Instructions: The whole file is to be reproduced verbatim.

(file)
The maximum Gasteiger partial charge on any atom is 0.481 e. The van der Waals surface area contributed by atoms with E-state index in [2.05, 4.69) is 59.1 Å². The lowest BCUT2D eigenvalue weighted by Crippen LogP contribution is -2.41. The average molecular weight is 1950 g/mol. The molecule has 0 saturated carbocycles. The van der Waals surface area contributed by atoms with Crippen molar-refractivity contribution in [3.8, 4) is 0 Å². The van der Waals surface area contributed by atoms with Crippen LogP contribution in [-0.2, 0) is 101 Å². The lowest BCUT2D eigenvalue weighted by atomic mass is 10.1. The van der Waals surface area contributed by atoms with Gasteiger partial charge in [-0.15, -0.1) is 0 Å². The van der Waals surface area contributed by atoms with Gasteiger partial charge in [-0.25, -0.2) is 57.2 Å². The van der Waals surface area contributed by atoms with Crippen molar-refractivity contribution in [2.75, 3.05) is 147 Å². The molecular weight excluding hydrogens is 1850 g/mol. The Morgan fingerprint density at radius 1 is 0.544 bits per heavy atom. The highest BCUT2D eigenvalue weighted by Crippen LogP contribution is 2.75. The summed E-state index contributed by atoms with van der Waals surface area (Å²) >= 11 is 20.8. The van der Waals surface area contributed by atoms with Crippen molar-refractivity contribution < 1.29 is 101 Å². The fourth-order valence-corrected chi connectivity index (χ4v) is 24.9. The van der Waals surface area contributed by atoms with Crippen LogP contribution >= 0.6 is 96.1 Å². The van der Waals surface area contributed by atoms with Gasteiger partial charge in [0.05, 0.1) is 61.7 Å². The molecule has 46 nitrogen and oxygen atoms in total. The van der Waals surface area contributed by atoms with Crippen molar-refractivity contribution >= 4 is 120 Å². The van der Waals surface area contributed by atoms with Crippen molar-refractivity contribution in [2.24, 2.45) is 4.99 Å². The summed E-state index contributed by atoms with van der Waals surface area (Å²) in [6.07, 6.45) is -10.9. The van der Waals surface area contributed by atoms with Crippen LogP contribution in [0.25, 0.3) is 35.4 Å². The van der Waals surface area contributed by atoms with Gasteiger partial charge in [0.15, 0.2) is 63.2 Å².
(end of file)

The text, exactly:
The maximum Gasteiger partial charge on any atom is 0.481 e. The van der Waals surface area contributed by atoms with E-state index in [2.05, 4.69) is 59.1 Å². The lowest BCUT2D eigenvalue weighted by Crippen LogP contribution is -2.41. The average molecular weight is 1950 g/mol. The molecule has 0 saturated carbocycles. The van der Waals surface area contributed by atoms with Crippen molar-refractivity contribution in [3.8, 4) is 0 Å². The van der Waals surface area contributed by atoms with Crippen LogP contribution in [-0.2, 0) is 101 Å². The lowest BCUT2D eigenvalue weighted by atomic mass is 10.1. The van der Waals surface area contributed by atoms with Gasteiger partial charge in [-0.15, -0.1) is 0 Å². The van der Waals surface area contributed by atoms with Gasteiger partial charge in [-0.25, -0.2) is 57.2 Å². The van der Waals surface area contributed by atoms with Crippen molar-refractivity contribution in [2.75, 3.05) is 147 Å². The molecular weight excluding hydrogens is 1850 g/mol. The Morgan fingerprint density at radius 1 is 0.544 bits per heavy atom. The highest BCUT2D eigenvalue weighted by Crippen LogP contribution is 2.75. The summed E-state index contributed by atoms with van der Waals surface area (Å²) >= 11 is 20.8. The van der Waals surface area contributed by atoms with Crippen molar-refractivity contribution < 1.29 is 101 Å². The fourth-order valence-corrected chi connectivity index (χ4v) is 24.9. The van der Waals surface area contributed by atoms with Crippen LogP contribution >= 0.6 is 96.1 Å². The van der Waals surface area contributed by atoms with Gasteiger partial charge in [0.05, 0.1) is 61.7 Å². The molecule has 46 nitrogen and oxygen atoms in total. The van der Waals surface area contributed by atoms with Crippen molar-refractivity contribution >= 4 is 120 Å². The van der Waals surface area contributed by atoms with Crippen molar-refractivity contribution in [2.24, 2.45) is 4.99 Å². The summed E-state index contributed by atoms with van der Waals surface area (Å²) in [6.07, 6.45) is -10.9. The van der Waals surface area contributed by atoms with Crippen LogP contribution in [0.25, 0.3) is 35.4 Å². The van der Waals surface area contributed by atoms with Gasteiger partial charge in [0.15, 0.2) is 63.2 Å².